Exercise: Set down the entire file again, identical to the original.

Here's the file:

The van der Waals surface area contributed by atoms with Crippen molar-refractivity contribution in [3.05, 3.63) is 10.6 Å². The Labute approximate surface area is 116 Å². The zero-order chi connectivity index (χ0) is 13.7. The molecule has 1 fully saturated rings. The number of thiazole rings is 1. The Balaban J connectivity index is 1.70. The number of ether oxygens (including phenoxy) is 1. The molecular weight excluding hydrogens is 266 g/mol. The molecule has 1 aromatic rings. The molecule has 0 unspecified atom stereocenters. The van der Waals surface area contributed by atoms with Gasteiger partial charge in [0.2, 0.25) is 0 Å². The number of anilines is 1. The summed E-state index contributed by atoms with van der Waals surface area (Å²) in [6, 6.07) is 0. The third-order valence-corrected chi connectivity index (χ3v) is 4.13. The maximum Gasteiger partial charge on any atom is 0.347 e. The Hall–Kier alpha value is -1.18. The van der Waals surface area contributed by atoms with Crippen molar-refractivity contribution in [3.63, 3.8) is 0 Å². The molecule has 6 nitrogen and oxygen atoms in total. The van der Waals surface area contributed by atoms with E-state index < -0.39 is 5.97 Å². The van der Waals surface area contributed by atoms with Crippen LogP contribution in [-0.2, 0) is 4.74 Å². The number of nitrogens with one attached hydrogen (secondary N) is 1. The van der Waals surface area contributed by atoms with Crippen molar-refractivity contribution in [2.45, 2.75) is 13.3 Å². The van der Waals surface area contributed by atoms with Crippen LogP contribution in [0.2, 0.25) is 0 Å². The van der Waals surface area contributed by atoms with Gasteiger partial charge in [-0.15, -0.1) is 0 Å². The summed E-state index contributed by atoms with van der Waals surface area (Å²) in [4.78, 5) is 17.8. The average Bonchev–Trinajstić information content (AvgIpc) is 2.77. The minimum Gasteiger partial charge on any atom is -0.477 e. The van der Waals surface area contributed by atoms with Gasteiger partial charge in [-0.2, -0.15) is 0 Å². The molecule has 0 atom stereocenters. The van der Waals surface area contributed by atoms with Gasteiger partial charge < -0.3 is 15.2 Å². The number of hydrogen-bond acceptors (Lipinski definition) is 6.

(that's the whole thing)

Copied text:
The van der Waals surface area contributed by atoms with Crippen molar-refractivity contribution in [3.05, 3.63) is 10.6 Å². The Labute approximate surface area is 116 Å². The zero-order chi connectivity index (χ0) is 13.7. The molecule has 1 fully saturated rings. The number of thiazole rings is 1. The Balaban J connectivity index is 1.70. The number of ether oxygens (including phenoxy) is 1. The molecular weight excluding hydrogens is 266 g/mol. The molecule has 1 aromatic rings. The molecule has 0 unspecified atom stereocenters. The van der Waals surface area contributed by atoms with Gasteiger partial charge in [0.2, 0.25) is 0 Å². The number of anilines is 1. The summed E-state index contributed by atoms with van der Waals surface area (Å²) in [6, 6.07) is 0. The third-order valence-corrected chi connectivity index (χ3v) is 4.13. The maximum Gasteiger partial charge on any atom is 0.347 e. The Hall–Kier alpha value is -1.18. The van der Waals surface area contributed by atoms with Crippen molar-refractivity contribution in [3.63, 3.8) is 0 Å². The molecule has 6 nitrogen and oxygen atoms in total. The van der Waals surface area contributed by atoms with E-state index < -0.39 is 5.97 Å². The van der Waals surface area contributed by atoms with Crippen LogP contribution in [-0.2, 0) is 4.74 Å². The number of nitrogens with one attached hydrogen (secondary N) is 1. The van der Waals surface area contributed by atoms with Crippen molar-refractivity contribution in [2.45, 2.75) is 13.3 Å². The van der Waals surface area contributed by atoms with Crippen LogP contribution in [0.2, 0.25) is 0 Å². The van der Waals surface area contributed by atoms with Gasteiger partial charge in [-0.15, -0.1) is 0 Å². The summed E-state index contributed by atoms with van der Waals surface area (Å²) in [4.78, 5) is 17.8. The average Bonchev–Trinajstić information content (AvgIpc) is 2.77. The minimum Gasteiger partial charge on any atom is -0.477 e. The van der Waals surface area contributed by atoms with Gasteiger partial charge in [-0.2, -0.15) is 0 Å². The molecule has 0 atom stereocenters. The van der Waals surface area contributed by atoms with Gasteiger partial charge < -0.3 is 15.2 Å². The number of hydrogen-bond acceptors (Lipinski definition) is 6.